Tehran will not insist that its Islamic Revolutionary Guard Corps be removed from the US sanctions list, Source reports.

Iran has withdrawn its demand that Washington remove the Islamic Revolutionary Guard Corps (IRGC) from the US terrorism blacklist, One source reported on Friday, citing an unnamed senior US official. Until now, the issue has been a major stumbling block in talks to salvage the landmark 2015 nuclear deal with Tehran.

According to the news network source, Iran did not include such a demand in its response to the “finaltext of the agreement, proposed by the EU on August 8, to reactivate the nuclear pact. «The current version of the text, and what they are demanding, drop it, the official told. So, if we are closer to an agreement, that is why.«

The official also indicated that Iran has backed down on its demands to delist several companies linked to the IRGC, the country’s elite military unit.

The Biden administration has insisted that it will not lift sanctions against the IRGC. Previously, high-profile US lawmakers and officials from both sides have spoken out against any effort to remove restrictions placed on the military unit.

The designation was made in 2019 under former President Donald Trump, and marked the first time the US has labeled a part of another government a Foreign Terrorist Organization (FTO).

The source said that while reviving the Iran nuclear deal it now seems “closer than two weeks ago, the outcome remains uncertain” since the parties have to reach an agreement on a series of other points.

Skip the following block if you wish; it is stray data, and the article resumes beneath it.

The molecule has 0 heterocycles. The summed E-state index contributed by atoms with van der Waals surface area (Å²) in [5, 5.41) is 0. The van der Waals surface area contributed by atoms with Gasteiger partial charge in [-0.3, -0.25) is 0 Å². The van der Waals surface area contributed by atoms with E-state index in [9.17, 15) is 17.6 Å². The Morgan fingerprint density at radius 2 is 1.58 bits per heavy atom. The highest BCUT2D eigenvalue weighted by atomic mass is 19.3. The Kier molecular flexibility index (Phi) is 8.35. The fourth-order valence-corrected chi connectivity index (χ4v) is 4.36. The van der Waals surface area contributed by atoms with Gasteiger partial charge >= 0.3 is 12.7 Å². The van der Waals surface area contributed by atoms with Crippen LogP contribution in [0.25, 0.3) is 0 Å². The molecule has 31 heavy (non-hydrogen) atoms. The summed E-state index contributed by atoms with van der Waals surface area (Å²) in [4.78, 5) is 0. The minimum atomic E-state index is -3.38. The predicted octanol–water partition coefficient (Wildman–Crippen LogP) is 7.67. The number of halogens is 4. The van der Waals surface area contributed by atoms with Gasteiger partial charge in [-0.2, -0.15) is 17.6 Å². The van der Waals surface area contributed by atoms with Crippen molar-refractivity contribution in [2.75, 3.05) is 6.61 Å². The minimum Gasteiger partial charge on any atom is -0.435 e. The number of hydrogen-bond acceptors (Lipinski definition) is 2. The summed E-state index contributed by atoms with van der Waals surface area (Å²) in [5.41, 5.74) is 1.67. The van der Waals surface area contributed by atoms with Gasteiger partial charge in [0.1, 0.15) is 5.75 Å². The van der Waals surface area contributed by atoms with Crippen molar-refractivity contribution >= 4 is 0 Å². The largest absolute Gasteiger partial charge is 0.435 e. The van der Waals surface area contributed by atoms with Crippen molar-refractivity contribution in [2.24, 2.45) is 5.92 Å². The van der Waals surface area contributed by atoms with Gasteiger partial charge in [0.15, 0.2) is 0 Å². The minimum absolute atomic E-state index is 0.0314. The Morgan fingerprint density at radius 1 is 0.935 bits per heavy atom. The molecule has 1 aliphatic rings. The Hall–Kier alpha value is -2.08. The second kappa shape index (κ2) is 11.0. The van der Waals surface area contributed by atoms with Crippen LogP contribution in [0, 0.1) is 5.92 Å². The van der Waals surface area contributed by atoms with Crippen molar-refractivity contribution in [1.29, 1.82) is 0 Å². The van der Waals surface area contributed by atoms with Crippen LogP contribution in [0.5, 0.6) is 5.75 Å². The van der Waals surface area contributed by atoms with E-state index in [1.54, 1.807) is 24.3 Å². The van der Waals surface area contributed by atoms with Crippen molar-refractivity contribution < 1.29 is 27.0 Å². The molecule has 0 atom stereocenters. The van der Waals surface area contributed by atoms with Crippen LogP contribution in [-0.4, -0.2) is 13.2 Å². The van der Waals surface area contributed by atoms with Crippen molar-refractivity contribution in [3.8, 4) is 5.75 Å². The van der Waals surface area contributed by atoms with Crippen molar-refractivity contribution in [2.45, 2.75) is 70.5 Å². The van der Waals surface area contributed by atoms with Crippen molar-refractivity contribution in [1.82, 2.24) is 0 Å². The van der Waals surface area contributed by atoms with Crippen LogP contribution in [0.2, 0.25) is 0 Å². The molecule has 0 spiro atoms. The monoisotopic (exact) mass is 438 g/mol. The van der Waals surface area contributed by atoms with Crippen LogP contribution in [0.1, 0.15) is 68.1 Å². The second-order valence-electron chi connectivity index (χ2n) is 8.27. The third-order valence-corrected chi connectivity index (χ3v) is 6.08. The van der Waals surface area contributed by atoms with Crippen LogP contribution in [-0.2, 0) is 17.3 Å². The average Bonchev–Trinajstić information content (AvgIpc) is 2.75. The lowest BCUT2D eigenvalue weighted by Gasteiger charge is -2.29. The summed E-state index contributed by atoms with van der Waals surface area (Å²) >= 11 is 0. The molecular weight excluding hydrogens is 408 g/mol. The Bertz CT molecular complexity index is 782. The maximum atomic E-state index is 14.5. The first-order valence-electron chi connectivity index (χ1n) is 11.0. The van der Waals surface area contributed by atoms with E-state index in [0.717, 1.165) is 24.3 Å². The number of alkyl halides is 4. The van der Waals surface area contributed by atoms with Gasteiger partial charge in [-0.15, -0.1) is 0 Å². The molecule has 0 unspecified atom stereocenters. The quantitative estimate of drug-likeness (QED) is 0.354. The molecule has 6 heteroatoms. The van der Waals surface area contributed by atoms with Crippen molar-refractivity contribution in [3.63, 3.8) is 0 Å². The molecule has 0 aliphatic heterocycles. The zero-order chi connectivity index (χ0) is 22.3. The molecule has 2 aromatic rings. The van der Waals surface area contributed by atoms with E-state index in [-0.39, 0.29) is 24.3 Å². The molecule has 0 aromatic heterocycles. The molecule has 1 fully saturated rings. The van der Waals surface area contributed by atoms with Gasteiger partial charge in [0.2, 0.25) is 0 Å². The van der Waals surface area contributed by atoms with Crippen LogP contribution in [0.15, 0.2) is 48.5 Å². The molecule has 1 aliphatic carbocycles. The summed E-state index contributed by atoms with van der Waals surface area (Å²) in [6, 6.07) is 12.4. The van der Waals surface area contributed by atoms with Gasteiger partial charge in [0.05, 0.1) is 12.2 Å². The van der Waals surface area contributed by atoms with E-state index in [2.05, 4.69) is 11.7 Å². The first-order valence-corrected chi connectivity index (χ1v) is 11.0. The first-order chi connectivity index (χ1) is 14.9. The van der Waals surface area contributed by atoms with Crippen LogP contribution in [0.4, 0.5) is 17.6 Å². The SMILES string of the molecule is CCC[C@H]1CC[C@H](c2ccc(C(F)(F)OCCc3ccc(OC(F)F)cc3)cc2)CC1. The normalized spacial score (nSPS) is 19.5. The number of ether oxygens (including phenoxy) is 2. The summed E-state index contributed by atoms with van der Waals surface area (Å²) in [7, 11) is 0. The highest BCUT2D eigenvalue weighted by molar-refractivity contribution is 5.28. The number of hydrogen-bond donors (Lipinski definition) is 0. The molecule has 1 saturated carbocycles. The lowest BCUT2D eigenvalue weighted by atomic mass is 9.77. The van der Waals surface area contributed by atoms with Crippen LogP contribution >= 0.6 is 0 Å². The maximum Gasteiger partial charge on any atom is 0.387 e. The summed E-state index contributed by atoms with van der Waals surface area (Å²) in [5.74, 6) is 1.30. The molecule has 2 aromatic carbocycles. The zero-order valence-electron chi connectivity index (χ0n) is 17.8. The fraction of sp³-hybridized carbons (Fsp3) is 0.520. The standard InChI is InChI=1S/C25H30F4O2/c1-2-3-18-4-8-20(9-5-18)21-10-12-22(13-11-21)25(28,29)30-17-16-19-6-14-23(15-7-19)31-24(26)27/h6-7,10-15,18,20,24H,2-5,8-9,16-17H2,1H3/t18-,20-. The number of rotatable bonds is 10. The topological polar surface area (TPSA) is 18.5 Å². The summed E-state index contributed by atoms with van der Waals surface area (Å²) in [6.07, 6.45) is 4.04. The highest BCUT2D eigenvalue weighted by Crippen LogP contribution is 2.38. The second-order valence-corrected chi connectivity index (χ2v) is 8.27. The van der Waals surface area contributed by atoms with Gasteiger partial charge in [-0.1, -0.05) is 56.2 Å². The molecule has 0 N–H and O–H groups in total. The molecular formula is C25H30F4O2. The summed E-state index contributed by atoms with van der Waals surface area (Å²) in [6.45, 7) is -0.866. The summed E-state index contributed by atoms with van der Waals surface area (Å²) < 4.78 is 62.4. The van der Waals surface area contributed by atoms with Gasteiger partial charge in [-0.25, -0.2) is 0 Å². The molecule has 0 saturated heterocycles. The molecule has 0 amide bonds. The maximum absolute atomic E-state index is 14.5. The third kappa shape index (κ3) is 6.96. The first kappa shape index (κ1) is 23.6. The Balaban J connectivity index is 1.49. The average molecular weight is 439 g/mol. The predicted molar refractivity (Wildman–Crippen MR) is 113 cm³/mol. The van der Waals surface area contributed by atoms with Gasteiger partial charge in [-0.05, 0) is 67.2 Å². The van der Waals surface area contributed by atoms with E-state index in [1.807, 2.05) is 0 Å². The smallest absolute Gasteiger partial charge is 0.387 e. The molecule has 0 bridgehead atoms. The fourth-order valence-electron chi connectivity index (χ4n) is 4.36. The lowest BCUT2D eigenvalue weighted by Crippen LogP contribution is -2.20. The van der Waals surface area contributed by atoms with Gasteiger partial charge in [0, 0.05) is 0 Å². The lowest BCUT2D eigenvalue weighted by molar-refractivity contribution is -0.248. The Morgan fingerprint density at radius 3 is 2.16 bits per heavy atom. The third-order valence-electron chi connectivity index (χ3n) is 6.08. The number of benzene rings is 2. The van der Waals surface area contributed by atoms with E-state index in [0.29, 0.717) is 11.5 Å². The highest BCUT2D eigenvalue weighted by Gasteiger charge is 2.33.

These include Iran’s alleged insistence that the US should pay a fine if it unilaterally withdraws from the deal again, and a demand that the International Atomic Energy Agency (IAEA) drop its investigation into Tehran’s nuclear program. .

According to another source, progress in the negotiations could be somewhat slower from this point.

Earlier, Mikhail Ulyanov, Russia’s representative in the negotiations, said that while talks to revive the nuclear deal are drawing to a close, even the last few sentences may become a stumbling block.

Last week, Politico reported that the EU was proposing to water down US sanctions on the IRGC by allowing non-US entities, including Europeans, to do business with Iranians involved in “minutes” with the IRGC in a way that would not trigger US sanctions. This move, if agreed, would mean the EU could trade with Iran almost unhindered.

The IRGC was founded after the 1979 Islamic revolution in Iran. The Corps is tasked with protecting the values ​​of the Revolution, along with national security in its broadest sense. The IRGC has its own ground, naval, air, and missile forces. It also has its own special elite within the elite, the Quds force, an expeditionary branch tasked with overseas operations and unconventional warfare.

The initial nuclear deal signed in 2015 by Iran, the US, UK, France and Germany, as well as Russia, China and the EU, involved Tehran agreeing to certain restrictions on its nuclear industry in exchange for the relaxation of economic sanctions. and other incentives.

In 2018, however, it was torpedoed by the US under then-President Donald Trump, who unilaterally withdrew from the deal, saying it was fundamentally flawed. As a result, Iran began to gradually reduce some of its commitments under the deal, such as the level of enriched uranium it produces, which could allow Tehran to build an atomic bomb. However, according to the Iranian authorities, this “is not on the agenda.”

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